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Writing Groups #2: Accepting Help and Criticism from Other Writers: Part 1

Lemming Writers Critique Group

Putting Yourself Out There

Writing is about vulnerability, about putting yourself and parts of your mind/reaction to the world on display for others to see, think about, and participate in. Because you are so vulnerable and open, you have to know when to take help/criticism from you peers and when to avoid it.

In this two part blog, I am going to talk about my own experiences, and what I have learned from them. How such interactions can give you a real leap forward with your work and others can do serious damage. I have had both kind of interactions.

 

Good Criticism and Advice

We can all be blind to the faults in our own work, especially when we are starting to learn how to write. And it does help to have an honest, CONSTRUCTIVE critique from someone else. However,i t is not helpful to have an axe session with someone who uses the guise of  “honesty” to make you feel bad about your work either.  When I was the main liaison for our local  writing group, I would get calls from potential new members who asked what kind of group we had, and if we would give blunt, totally honest critiques because “they could take it.” The idea that there are groups where “they ream someone a new one” really isn’t something I would be involved with. It was great that these folks wanted to improve their work and were looking to learn, but does anybody really need to abused for their art?

The trick in getting anything out of a critique situation is KNOWING when the group has got your best interests at heart, cares for the craft itself and seeing you improve. The other thing you have to know is when not to take a suggestion: you can’t be wimpy and be an artist. On the other hand, if you really want to learn the craft, you can’t have a tremendous huge ego and think you “sprung fully-formed and perfect from the head of Zeus like the Goddess Athena.” If you  believe your work is as good as Bradbury, Faulkner, Hemingway or any of the greats with just your first novel (unpublished) and/or  first ten short stories (also unpublished)—then you aren’t looking to improve, you are looking for a fan club.

When taking criticism from other writers and deciding to make changes, ask yourself: Is this person right and is this really better for the work? If you gut feeling is: YES! Then make the changes. Otherwise, stick to your guns! It’s your work, not theirs. You have to write for yourself, unless judgements of  others means more to you than your own voice. I know this is confusing, but part of the whole learning process is teaching you to trust yourself and your work.

 

Bad Critiques, Attitudes and Hidden Agendas

I think sometimes the worst thing anyone with artistic aspirations does is kill those of another person. Venom can get very poisonous between people in the arts sometimes, especially among those of us who write. This has been part of  my experience and totally anecdotal, and maybe you have been lucky enough to avoid it.  I have seen writing critiques used as blood sport between certain parties, and it ain’t pretty.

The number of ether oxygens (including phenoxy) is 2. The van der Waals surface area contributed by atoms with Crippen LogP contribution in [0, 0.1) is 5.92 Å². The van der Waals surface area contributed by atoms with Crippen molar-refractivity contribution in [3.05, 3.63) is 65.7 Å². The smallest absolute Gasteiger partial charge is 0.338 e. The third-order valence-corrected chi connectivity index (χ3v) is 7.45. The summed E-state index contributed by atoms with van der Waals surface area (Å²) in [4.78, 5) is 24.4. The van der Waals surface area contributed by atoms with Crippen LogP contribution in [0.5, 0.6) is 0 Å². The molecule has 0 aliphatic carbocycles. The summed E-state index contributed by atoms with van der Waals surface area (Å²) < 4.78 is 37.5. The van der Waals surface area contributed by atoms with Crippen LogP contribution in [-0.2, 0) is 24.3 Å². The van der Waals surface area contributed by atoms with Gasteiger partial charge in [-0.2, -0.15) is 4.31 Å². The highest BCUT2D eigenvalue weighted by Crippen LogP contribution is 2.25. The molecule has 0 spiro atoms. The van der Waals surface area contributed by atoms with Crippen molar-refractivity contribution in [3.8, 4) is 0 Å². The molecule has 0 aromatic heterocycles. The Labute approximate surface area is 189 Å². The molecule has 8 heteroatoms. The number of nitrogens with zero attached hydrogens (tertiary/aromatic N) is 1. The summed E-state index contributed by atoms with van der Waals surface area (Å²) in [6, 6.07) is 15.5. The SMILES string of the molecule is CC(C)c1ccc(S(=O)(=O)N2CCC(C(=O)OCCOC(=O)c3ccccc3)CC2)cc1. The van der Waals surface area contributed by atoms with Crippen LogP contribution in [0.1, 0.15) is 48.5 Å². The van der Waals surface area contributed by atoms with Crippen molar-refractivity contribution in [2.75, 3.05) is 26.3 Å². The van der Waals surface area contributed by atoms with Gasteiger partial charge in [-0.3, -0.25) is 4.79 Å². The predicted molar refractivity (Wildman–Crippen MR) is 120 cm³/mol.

Some of the stuff I have seen I would like to attribute to cloddish behavior (lack of social skills, social ineptitude, whatever you want to call it), other times its jealousy and other times it is just plain mean. The just plain mean stuff is usually from writers who aren’t writing themselves and appear to be jealous of others who are. Then there are people who would rather snipe and criticize the work of others, rather than put their own head on the block and actually write something. In this last instance, they have literary pretensions not any real desire to actually write. (See wants a fan club above.)

I will be going into this more in Part 2 of this blog, and share some of the  things I have had happen to me along the way. Most of this  happened to me when I was a “newbie” and so desperate to have creative contact with other writers I was willing to put up with nearly anything. It is a good thing to get older, survive and know that when you think something is wrong or stinks—is usually is and it usually does.

 

Make It About the Writing

Writing Groups: Critique or Support  are among the most positive and horrifying experiences you’ll ever go through. Make sure to find a supportive, constructive one where the focus is on the work and nurturing the artist. Avoid those that are about cults of personality, egos, and sniping—unless this sort of thing appeals to you. Everyone enjoys a little comeuppance for certain people or a little Schadenfreude for the pretentious, but in the long run make it about the writing and improving your work—that was the reason you went looking for help to begin with.

The last any of us needs to deal with is fighting with our own peers. Be a writer who is also a good sport! If someone gives you a thoughtful, beneficial bit of advice—take what you can of it, and pay it forward. Advance the craft, not your own ego.

 

Credit: Please go to Debbie Ridpath Ohi’s website: inkygirl.com to see more of her wonderful cartoons and illustrations.

3 Comments
  1. Loved your blog on writing groups #2. Very insightful and totally true. Thanks for this ~ it doesn’t get said enough. 🙂

  2. Good subject. Thanks for this. Now I’m waiting for the next piece…

  3. Excellent post, Pam. Even when the critique is accurate, it can still be delivered in a mean-spirited fashion. When that happens, it’s important to find a way to ignore the cruelty while putting the advice to good use. If it weren’t for my support group, I never would have survived my first critique.

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